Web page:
Monroe officials learn about oil and gas industry
WOODSFIELD — Monroe County officials and business leaders learned more about the oil and gas industry and its plans for the area at the “What’s in the Pipeline for Monroe County” informational forum on Thursday.
The event, held at the Brown Community Center in Woodsfield, was hosted by the Monroe County Chamber of Commerce, the Monroe County Tourism Council and the Monroe County Port Authority and featured presentations from Rice Energy, the Ohio Oil and Gas Association, Ohio Gas Association, American Petroleum Institute, Energy In Depth Ohio and EdgeMarc.
Because of the ongoing production, pipeline work, rig construction and other oil and gas-related activity in the county, Ohio Oil and Gas Association Director of Public Relations Mike Chadsey and Chamber of Commerce official Barbara Carslund decided to gather the organizations together to inform residents of developments in the industry, and how they expect their plans will impact local jobs and the economy in a positive way.
Chadsey said he wanted to emphasize that the industry has been in a downturn in the last couple of years, but that it is beginning to make a comeback.
“Monroe County has been at the heart of the industry coming out of the downturn,” Chadsey said. “Certainly the Wayne National Forest leases play a part in that, and Monroe County is geographically located on top of some really good geology. That is the fundamental basis of what we are talking about tonight.”
Chadsey noted he thinks the industry’s cycles should be described more as an “ebb and flow” rather than with the more commonly used “boom” and “bust” terms.
Jimmy Stewart, president of the Ohio Gas Association, agreed with the “ebb and flow” description, and said the industry is especially susceptible to changes in market forces — supply and demand — for natural gas, both locally and globally.
“Ohio is eighth or ninth in natural gas consumption,” Stewart said. “We used to produce only 10 percent of what we used. Now we produce 40-50 percent more than we use, so now Ohio is a net exporter of natural gas.”
Rebecca Heimlich of the American Petroleum Institute also noted how supply and demand affect industry production. She said there are 10 new natural gas-fired power plants either announced or under construction in Ohio right now, which will increase demand.
“If we produce more gas here to supply those new power plants, it will create 20,000 direct jobs in upstream and midstream production,” Heimlich said.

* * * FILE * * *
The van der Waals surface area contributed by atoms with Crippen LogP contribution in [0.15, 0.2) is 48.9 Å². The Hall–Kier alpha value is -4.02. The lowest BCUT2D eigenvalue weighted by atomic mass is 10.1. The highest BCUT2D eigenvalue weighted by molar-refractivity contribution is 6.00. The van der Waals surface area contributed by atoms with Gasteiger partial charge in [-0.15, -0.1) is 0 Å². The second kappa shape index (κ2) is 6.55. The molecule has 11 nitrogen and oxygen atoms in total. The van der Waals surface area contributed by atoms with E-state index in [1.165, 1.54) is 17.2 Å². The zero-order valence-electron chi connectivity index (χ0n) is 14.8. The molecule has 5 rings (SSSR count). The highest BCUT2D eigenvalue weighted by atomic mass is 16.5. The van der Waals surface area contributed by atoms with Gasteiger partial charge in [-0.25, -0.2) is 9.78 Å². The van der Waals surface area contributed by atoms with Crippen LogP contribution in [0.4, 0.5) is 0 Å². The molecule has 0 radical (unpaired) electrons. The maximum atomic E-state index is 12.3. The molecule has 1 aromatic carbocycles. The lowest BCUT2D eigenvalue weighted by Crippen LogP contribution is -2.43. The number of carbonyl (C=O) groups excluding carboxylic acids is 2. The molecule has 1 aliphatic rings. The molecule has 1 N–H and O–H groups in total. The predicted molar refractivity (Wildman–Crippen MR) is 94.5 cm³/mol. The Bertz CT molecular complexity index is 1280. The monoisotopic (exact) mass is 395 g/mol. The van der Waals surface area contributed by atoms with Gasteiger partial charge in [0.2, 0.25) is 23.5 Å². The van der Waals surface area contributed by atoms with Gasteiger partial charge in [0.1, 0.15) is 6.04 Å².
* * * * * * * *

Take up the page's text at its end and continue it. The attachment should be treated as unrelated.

Both Stewart and Heimlich noted the current glut in supply of natural gas, creating lower prices, may be bad for producers but it is also good for manufacturers and consumers.
Jason Hamman, who serves as Monroe County’s economic development director and port authority director, gave an update on his work with JobsOhio and the Appalachian Partnership for Economic Growth. He has been cooperating with those agencies to market the area to prospective manufacturers and other businesses that would benefit from the county’s energy resources and location.
He also emphasized the benefits of the expansion of the oil and gas industry for the county’s tax base and for job creation.
“We have the best and largest stretch of developable real estate in the shale play up and down the Ohio River. I have been working with JobsOhio and APEG on an almost daily basis and there has been a huge uptick in interest in those properties over the past six months,” Hamman said.
Hamman highlighted new businesses already slated to come to the area — Mountaineer NGL, which will store natural gas liquids, and a new 400-megawatt, gas-fired power plant to be located at Center Port Terminal in Hannibal.
“NGL will be creating underground salt caverns to store natural gas liquids such as propane and butane,” Hamman said. “What has everyone excited is its potential to store ethane, in particular, related to the proposed PTT (Global Chemical) ethane cracker just about 10 miles up the road in Belmont County.”
Justin Trettel of Rice Energy said its midstream company, Strikeforce JV, already has 30 miles of pipeline in place, and 17 more miles under construction in Monroe County. He predicts in the next three to four years the company will increase its pipeline mileage to 300 miles across the county.
Hugh Caperton of EdgeMarc Energy compared the industry to a battleship.
“It doesn’t start on a dime or stop on a dime,” Caperton said. “We just want to bring more manufacturing back to this area.”
Jackie Stewart of Energy in Depth Ohio, an educational research arm of the Independent Petroleum Association of America, said she was in Monroe County when the Ormet Corp. aluminum smelting plant announced it would be closing.
“There is a greater end game to all of this. I will never forget when Ormet closed. It was tragic. You had to be here to see how heartwrenching it all was,” Stewart said. “All of the economic development happening now is almost hard to believe unless you went through that.”
Stewart noted the importance of inexpensive energy for manufacturing many types of goods.
“We make things here, and guess what? You can’t make solar panels and wind turbines without the oil and gas industry,” she noted. “Six thousand consumer products are made from the industry. That is how big of a deal this is, and you are in the heart of it,” Stewart said. “Southeastern Ohio is lifting up the entire state right now.”
Carslund pleaded with all present to “support the effort” of the oil and gas industry.